retail concepts

The DRG Style Index: Goop, Lacoste, Estee Lauder, Fred Perry X Le Kilt and more…



Here’s the latest weekly DRG STYLE INDEX ranking, a round-up of the brands and industry stories currently buzzing on my radar…

I WENT TO THE GOOP STORE AND I LIKED IT
Goop Westbourne Grove London store
I finally ventured into the Goop London pop-up store on Westbourne Grove to see what the fuss was about. I didn’t feel bombarded; I did see lots of stuff I wanted to buy. A set of amethyst-coloured tumblers, French Girl eye oil, lots of ecru-coloured cazhmere. Nothing ground-breaking, just comforting lifestyle porn at its best. Apparently it’s now a permanent fixture. (more…)



Bulk buy and long tail – can Wardrobe NYC work?



Wardrobe NYC capsule wardrobe puffa


Wardrobe NYC
, a new concept for fashion, works by delivering pieces in ‘packs’ rather than individually. So rather than buying a jacket or a top, you’re committed to buying a bulk set of clothes that work together.

Crucially, the design is immaculately considered for the fad-averse gentlewoman (or man) who just wants good clothes. Behind the concept are Australian designer Josh Goot and Louis Vuitton stylist Christine Centenera. (more…)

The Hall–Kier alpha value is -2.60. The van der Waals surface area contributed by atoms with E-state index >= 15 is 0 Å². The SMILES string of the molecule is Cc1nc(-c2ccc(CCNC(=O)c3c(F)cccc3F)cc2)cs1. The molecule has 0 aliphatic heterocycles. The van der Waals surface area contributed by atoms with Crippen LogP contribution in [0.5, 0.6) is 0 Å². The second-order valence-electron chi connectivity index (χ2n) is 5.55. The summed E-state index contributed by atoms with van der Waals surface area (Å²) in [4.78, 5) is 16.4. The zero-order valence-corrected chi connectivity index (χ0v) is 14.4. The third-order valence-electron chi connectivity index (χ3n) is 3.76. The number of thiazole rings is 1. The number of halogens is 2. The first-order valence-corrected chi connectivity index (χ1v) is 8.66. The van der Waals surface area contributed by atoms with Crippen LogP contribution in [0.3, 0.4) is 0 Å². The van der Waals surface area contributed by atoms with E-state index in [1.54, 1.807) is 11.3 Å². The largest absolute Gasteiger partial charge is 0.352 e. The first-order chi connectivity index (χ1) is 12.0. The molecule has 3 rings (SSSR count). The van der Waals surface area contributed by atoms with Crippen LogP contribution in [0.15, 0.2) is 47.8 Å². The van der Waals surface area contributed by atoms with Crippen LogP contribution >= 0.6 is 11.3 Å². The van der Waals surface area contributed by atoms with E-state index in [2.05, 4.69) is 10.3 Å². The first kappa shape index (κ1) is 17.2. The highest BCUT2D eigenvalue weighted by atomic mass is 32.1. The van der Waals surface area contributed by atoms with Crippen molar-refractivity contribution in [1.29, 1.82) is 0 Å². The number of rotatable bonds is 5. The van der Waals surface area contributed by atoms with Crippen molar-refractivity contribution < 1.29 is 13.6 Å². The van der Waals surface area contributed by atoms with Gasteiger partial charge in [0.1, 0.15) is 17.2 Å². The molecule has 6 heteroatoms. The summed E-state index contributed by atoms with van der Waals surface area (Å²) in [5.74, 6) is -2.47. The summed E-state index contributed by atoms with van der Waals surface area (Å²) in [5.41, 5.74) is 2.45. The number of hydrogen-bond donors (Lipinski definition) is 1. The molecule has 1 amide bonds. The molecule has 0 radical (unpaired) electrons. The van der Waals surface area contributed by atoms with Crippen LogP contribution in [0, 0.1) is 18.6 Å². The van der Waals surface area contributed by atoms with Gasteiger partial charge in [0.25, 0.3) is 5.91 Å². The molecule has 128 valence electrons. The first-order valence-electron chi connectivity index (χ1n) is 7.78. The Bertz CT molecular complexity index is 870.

Buy it now: Drop Out Sports



Drop Out Sports Garbstore

There’s been a lot of chat lately about the return of preppy style, some of it right here on this very site. I thought it was interesting to see that Kent & Curwen showed a few women’s outfits on their AW19 runway last month, I’d like to request some size XS rugbys please!

On which note, menswear retailer Garbstore has just launched a new in-house line of rugby-inspired tops. Called Drop Out Sports, I love that these are all knitted and crafted in England from organic, heavyweight 380-gram cotton jersey for that authentic utilitarian vibe. (more…)



On circularity, beauty and solving the cost of convenience



Axe deodorant is part of the new Loop circularity platform
I think about the cost of convenience a lot. We’re so hung up on things being quick, accessible and easy that we forget that there’s a cost associated with it. For example, two of my bugbears – getting hooked on free media consumption means we’re now slaves to Mark Zuckerberg and his ilk, and the obsession with a cashless society is a burden for older people who can’t keep up with technology and miss the human interaction of bank counters and supermarket checkouts. (Not to mention the simple fact that cashless culture means you spend more.) And then there’s a third – the environmental cost of our disposable culture.

The good news is there’s finally some progress being made in the field of packaging. We still want the convenience that comes with disposable goods but we’re not changing our behaviour fast enough for recycling to make a significant difference. (more…)